This guest blog has been provided by War & Peas author, Jo Cormack.
When I speak to parents of picky eaters, for an initial consultation, I pick up an almost universal sense of ‘stuckness’. This is partly because it’s usually when parents feel that they have run out of ideas, that they reach out to professionals like me. As Bob Dylan said, ‘the darkest hour comes right before the dawn’ and when it comes to parenting (like other aspects of life) sometimes it’s only when things get really tough, that we take stock and decide to get some help.
So how do you make a change, when your child’s fussy eating has got really bad? I have two key tips for you:
1) Get your child’s weight and growth checked by a health professional.
2) Focus on making mealtimes relaxed and positive
Weight and growth checks
These are essential because if there is a problem with your child’s weight or growth, this may indicate a need for further medical assessment. It doesn’t matter if they are slim by nature, what is important is how they follow the curves in the growth charts used by health professionals. In the UK, these are the charts in your child’s red book.
Another reason I recommend weight and growth checks is that many parents have a lingering worry that their child may be underweight or is not growing properly – actually getting this checked out can reduce parental anxiety dramatically. Most parents of picky eaters will find that there are no issues and will feel so much better. Of course, your child’s nutritional status may not be ideal (and it’s a great idea to get this checked out too) but knowing that their weight and growth are find can be a huge relief.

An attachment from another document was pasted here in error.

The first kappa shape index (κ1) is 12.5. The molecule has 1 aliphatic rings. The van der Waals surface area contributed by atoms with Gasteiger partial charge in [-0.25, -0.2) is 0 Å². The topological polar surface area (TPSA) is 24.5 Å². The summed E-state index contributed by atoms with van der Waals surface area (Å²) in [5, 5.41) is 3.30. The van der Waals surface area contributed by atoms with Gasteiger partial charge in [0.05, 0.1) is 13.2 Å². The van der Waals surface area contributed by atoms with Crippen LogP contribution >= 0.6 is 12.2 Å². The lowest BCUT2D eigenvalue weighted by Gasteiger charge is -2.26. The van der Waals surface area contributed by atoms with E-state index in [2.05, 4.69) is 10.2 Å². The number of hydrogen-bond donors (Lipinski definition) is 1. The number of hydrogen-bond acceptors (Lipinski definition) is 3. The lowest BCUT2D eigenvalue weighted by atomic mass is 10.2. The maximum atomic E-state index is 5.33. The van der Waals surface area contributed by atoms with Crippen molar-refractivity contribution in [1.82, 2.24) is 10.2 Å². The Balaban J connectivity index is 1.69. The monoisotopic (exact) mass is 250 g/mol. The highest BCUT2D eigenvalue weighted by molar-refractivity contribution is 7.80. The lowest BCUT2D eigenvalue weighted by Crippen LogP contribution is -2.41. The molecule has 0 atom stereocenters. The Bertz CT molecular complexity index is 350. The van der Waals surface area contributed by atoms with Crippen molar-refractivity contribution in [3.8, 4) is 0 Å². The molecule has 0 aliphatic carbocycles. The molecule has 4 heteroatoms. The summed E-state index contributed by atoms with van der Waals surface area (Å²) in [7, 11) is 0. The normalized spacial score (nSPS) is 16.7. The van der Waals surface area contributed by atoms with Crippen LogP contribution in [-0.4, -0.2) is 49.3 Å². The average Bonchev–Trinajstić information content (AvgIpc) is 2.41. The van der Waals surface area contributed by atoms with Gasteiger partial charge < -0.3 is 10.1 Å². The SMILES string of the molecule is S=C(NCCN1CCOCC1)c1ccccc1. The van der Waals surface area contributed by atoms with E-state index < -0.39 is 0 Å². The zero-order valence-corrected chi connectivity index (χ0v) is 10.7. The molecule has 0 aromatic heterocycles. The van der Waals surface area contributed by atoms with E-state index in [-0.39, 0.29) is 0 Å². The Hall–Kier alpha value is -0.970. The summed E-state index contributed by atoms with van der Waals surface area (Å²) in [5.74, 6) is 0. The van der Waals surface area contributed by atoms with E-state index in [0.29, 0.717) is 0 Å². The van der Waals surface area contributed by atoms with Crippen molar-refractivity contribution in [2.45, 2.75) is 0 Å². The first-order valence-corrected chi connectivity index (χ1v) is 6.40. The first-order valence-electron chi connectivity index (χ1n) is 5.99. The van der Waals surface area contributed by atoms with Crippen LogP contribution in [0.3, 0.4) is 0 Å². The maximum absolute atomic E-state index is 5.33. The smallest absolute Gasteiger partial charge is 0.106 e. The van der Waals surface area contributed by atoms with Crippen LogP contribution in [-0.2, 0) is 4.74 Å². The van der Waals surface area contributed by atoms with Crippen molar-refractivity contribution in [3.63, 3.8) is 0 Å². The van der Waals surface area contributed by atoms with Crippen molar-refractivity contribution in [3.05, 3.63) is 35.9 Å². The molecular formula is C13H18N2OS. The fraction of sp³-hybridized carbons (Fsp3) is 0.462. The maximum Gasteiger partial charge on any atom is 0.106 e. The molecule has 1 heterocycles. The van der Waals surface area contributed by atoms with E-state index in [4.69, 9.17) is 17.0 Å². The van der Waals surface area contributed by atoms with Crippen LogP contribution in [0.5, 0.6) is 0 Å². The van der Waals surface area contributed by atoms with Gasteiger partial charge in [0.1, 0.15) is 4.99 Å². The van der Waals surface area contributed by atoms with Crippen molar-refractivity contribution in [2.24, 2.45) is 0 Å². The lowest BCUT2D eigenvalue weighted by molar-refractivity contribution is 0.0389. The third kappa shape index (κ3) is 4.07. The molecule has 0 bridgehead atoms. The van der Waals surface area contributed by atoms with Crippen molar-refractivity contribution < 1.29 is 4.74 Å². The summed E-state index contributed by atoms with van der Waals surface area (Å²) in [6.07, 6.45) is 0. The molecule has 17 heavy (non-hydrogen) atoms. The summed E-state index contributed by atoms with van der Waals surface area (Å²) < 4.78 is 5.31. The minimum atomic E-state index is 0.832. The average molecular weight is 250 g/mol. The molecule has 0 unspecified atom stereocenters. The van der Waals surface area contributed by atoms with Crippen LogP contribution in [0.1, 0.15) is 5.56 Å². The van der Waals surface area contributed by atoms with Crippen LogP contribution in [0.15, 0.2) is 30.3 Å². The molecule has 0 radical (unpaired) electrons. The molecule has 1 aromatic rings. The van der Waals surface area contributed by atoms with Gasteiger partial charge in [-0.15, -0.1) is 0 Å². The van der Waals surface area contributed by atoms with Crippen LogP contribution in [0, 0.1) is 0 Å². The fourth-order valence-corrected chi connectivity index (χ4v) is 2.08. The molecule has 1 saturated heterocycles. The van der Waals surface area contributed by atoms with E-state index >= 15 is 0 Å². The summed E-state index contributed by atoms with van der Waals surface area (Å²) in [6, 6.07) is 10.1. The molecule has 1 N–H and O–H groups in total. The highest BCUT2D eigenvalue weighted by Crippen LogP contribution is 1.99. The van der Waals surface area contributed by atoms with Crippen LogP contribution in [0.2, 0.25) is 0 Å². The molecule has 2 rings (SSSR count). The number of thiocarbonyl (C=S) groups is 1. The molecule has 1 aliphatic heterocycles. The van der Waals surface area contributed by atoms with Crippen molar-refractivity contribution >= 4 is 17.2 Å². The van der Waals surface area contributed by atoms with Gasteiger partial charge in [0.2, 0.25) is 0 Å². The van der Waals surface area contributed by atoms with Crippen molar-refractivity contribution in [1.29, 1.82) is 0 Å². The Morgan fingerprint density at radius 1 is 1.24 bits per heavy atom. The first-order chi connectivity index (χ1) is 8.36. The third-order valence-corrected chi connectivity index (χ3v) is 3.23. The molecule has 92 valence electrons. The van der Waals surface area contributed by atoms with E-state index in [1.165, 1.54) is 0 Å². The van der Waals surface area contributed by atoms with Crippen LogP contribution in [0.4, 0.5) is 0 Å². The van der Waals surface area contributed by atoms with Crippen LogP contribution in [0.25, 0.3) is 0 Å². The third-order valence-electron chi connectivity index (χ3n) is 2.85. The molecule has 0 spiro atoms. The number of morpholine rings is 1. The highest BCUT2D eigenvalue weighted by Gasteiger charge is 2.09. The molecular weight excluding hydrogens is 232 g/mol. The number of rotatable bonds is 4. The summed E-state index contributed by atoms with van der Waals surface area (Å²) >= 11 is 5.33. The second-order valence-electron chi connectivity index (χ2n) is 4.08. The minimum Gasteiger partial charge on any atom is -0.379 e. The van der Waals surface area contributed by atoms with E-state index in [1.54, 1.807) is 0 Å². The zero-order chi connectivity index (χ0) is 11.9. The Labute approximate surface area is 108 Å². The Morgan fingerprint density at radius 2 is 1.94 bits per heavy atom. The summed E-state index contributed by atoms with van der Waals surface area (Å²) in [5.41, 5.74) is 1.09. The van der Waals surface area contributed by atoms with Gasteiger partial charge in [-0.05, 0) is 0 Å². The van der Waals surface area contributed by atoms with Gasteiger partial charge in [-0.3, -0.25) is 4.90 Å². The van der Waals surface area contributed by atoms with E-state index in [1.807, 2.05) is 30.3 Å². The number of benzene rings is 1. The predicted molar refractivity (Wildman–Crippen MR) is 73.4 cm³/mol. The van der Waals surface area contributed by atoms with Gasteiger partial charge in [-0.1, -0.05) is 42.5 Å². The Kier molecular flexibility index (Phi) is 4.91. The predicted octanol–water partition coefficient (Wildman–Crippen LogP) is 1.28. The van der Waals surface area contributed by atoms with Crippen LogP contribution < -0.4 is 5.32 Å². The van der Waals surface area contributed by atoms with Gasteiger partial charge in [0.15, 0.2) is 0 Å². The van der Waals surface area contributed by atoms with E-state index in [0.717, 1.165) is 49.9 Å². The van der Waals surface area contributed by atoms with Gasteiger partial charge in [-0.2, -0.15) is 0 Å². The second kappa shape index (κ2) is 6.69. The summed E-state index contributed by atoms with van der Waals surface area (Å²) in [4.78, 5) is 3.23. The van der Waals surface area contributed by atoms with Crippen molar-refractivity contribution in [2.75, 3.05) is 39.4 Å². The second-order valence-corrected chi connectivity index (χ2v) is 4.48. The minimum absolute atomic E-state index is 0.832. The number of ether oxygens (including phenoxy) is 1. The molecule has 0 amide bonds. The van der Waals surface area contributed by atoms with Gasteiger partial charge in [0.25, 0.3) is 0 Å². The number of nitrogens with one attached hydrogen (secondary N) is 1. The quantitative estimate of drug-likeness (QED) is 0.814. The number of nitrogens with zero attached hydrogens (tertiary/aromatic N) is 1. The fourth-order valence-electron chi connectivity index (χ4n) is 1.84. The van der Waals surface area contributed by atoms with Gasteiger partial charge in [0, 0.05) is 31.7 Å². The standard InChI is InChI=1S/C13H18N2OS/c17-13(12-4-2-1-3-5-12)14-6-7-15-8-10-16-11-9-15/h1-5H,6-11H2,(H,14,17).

Making mealtimes relaxed and positive
This is easier said than done! There are many reasons why meals become stressful, here are a few that you may recognise:
- Parents’ emotions in response to their child’s eating (this can include anger, anxiety, frustration, sadness – you name it, parents feel it!)
- Children’s anxiety about mealtimes (children can quickly learn to dread mealtimes, and to anticipate a battle. The challenge is to turn this around)
- Too much focus on what and how the child is eating (when meals are all about what’s gone into your child’s mouth – or not – this is inescapably stressful)
The way forward
Stop working on getting your child to eat a broader diet until meals are relaxed and positive. To get to this stage, I recommend using Ellyn Satter’s Division of Responsibility model, which explains what is your responsibility in relation to food and feeding, and what is your child’s responsibility. You can read about it on her website [ http://ellynsatterinstitute.org/] and in this blog post I wrote all about how to make Satter’s approach work for you. Look out for your free downloadable resource guide. Click here.
When meals are laid back and upbeat, then and only then, can you begin to help your child to broaden their eating repertoire. Abraham Maslow, an influential American psychologist working in the 1940s and beyond, came up with a theory which he called his ‘hierarchy of needs’. This is all about how we need to meet our most basic needs (like our need for water, food and shelter) before we can address higher order needs like our need for love or self-respect. I like to think of Maslow’s ideas when working with families. If mealtimes are fraught with stress, power-struggles and high levels of emotion, this needs fixing before we can begin to help children eat more foods.
More about Jo:
Jo Cormack is a child-feeding expert based in the UK. She specialises in helping parents and professionals understand how to prevent and solve picky eating. Jo is a registered counsellor, and her professional background enables her to help parents understand the emotional and psychological aspects of picky eating, making stressful mealtimes a thing of the past.
Read more about Jo’s work and visit her blog at: https://cla001–jo-cormack.thrivecart.com/the-60-day-picky-eater-program/
I am also pleased to tell you that Jo is launching an online course for parents with anxious eaters very soon. Jo looks at the behavioural, emotional and psychological side of picky eaters which perfectly compliments my nutrition course. As soon as both courses are ready you will be the first to know.